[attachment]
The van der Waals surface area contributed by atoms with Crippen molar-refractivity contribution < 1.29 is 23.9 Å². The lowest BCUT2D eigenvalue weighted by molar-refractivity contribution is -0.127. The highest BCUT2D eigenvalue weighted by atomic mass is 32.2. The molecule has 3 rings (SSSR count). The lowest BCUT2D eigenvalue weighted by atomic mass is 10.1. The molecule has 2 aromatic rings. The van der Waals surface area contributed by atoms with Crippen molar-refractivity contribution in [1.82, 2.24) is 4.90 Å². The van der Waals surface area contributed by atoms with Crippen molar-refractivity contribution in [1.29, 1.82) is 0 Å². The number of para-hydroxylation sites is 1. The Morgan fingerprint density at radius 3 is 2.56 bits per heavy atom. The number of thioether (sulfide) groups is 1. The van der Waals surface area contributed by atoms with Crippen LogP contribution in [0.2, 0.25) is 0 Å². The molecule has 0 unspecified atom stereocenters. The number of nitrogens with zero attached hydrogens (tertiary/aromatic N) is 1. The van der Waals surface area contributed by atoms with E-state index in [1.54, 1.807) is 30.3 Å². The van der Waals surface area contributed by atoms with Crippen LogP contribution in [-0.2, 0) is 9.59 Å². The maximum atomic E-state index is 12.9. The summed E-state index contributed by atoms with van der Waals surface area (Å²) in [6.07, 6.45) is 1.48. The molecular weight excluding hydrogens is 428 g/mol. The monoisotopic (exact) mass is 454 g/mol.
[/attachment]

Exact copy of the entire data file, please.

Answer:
The van der Waals surface area contributed by atoms with Crippen molar-refractivity contribution < 1.29 is 23.9 Å². The lowest BCUT2D eigenvalue weighted by molar-refractivity contribution is -0.127. The highest BCUT2D eigenvalue weighted by atomic mass is 32.2. The molecule has 3 rings (SSSR count). The lowest BCUT2D eigenvalue weighted by atomic mass is 10.1. The molecule has 2 aromatic rings. The van der Waals surface area contributed by atoms with Crippen molar-refractivity contribution in [1.82, 2.24) is 4.90 Å². The van der Waals surface area contributed by atoms with Crippen molar-refractivity contribution in [1.29, 1.82) is 0 Å². The number of para-hydroxylation sites is 1. The Morgan fingerprint density at radius 3 is 2.56 bits per heavy atom. The number of thioether (sulfide) groups is 1. The van der Waals surface area contributed by atoms with Crippen LogP contribution in [0.2, 0.25) is 0 Å². The molecule has 0 unspecified atom stereocenters. The number of nitrogens with zero attached hydrogens (tertiary/aromatic N) is 1. The van der Waals surface area contributed by atoms with E-state index in [1.54, 1.807) is 30.3 Å². The van der Waals surface area contributed by atoms with Crippen LogP contribution in [-0.2, 0) is 9.59 Å². The maximum atomic E-state index is 12.9. The summed E-state index contributed by atoms with van der Waals surface area (Å²) in [6.07, 6.45) is 1.48. The molecular weight excluding hydrogens is 428 g/mol. The monoisotopic (exact) mass is 454 g/mol.